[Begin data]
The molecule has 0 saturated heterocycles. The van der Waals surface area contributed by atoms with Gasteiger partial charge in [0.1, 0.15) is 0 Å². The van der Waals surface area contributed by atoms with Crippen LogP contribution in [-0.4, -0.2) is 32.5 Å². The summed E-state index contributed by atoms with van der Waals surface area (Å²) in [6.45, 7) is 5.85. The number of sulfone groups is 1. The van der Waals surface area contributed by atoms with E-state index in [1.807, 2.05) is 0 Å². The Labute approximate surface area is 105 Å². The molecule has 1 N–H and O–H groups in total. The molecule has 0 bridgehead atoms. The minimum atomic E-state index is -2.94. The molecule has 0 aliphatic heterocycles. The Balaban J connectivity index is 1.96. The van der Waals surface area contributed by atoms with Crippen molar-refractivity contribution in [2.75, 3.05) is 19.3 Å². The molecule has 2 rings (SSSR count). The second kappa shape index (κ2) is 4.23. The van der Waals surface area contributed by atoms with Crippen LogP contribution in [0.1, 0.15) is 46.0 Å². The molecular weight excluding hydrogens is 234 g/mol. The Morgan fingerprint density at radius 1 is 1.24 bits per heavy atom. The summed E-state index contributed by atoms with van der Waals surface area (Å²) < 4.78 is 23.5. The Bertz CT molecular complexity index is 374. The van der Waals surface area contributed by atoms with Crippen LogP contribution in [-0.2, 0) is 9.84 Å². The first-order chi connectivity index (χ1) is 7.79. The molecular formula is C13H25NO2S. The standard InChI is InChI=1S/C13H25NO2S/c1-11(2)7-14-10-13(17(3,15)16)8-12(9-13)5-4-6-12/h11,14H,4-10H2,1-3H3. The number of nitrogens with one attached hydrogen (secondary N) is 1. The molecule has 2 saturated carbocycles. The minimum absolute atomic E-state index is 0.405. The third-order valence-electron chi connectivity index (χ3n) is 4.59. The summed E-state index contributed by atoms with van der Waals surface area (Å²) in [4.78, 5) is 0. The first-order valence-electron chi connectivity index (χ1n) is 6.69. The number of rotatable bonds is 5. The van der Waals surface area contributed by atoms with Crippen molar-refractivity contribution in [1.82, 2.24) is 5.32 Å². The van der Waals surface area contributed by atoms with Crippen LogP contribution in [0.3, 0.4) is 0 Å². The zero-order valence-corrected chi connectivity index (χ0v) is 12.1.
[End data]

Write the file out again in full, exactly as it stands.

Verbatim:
The molecule has 0 saturated heterocycles. The van der Waals surface area contributed by atoms with Gasteiger partial charge in [0.1, 0.15) is 0 Å². The van der Waals surface area contributed by atoms with Crippen LogP contribution in [-0.4, -0.2) is 32.5 Å². The summed E-state index contributed by atoms with van der Waals surface area (Å²) in [6.45, 7) is 5.85. The number of sulfone groups is 1. The van der Waals surface area contributed by atoms with E-state index in [1.807, 2.05) is 0 Å². The Labute approximate surface area is 105 Å². The molecule has 1 N–H and O–H groups in total. The molecule has 0 bridgehead atoms. The minimum atomic E-state index is -2.94. The molecule has 0 aliphatic heterocycles. The Balaban J connectivity index is 1.96. The van der Waals surface area contributed by atoms with Crippen molar-refractivity contribution in [2.75, 3.05) is 19.3 Å². The molecule has 2 rings (SSSR count). The second kappa shape index (κ2) is 4.23. The van der Waals surface area contributed by atoms with Crippen LogP contribution in [0.1, 0.15) is 46.0 Å². The molecular weight excluding hydrogens is 234 g/mol. The Morgan fingerprint density at radius 1 is 1.24 bits per heavy atom. The summed E-state index contributed by atoms with van der Waals surface area (Å²) < 4.78 is 23.5. The Bertz CT molecular complexity index is 374. The van der Waals surface area contributed by atoms with Crippen LogP contribution in [-0.2, 0) is 9.84 Å². The first-order chi connectivity index (χ1) is 7.79. The molecular formula is C13H25NO2S. The standard InChI is InChI=1S/C13H25NO2S/c1-11(2)7-14-10-13(17(3,15)16)8-12(9-13)5-4-6-12/h11,14H,4-10H2,1-3H3. The number of nitrogens with one attached hydrogen (secondary N) is 1. The molecule has 2 saturated carbocycles. The minimum absolute atomic E-state index is 0.405. The third-order valence-electron chi connectivity index (χ3n) is 4.59. The summed E-state index contributed by atoms with van der Waals surface area (Å²) in [4.78, 5) is 0. The first-order valence-electron chi connectivity index (χ1n) is 6.69. The number of rotatable bonds is 5. The van der Waals surface area contributed by atoms with Crippen molar-refractivity contribution in [1.82, 2.24) is 5.32 Å². The van der Waals surface area contributed by atoms with Crippen LogP contribution in [0.3, 0.4) is 0 Å². The zero-order valence-corrected chi connectivity index (χ0v) is 12.1.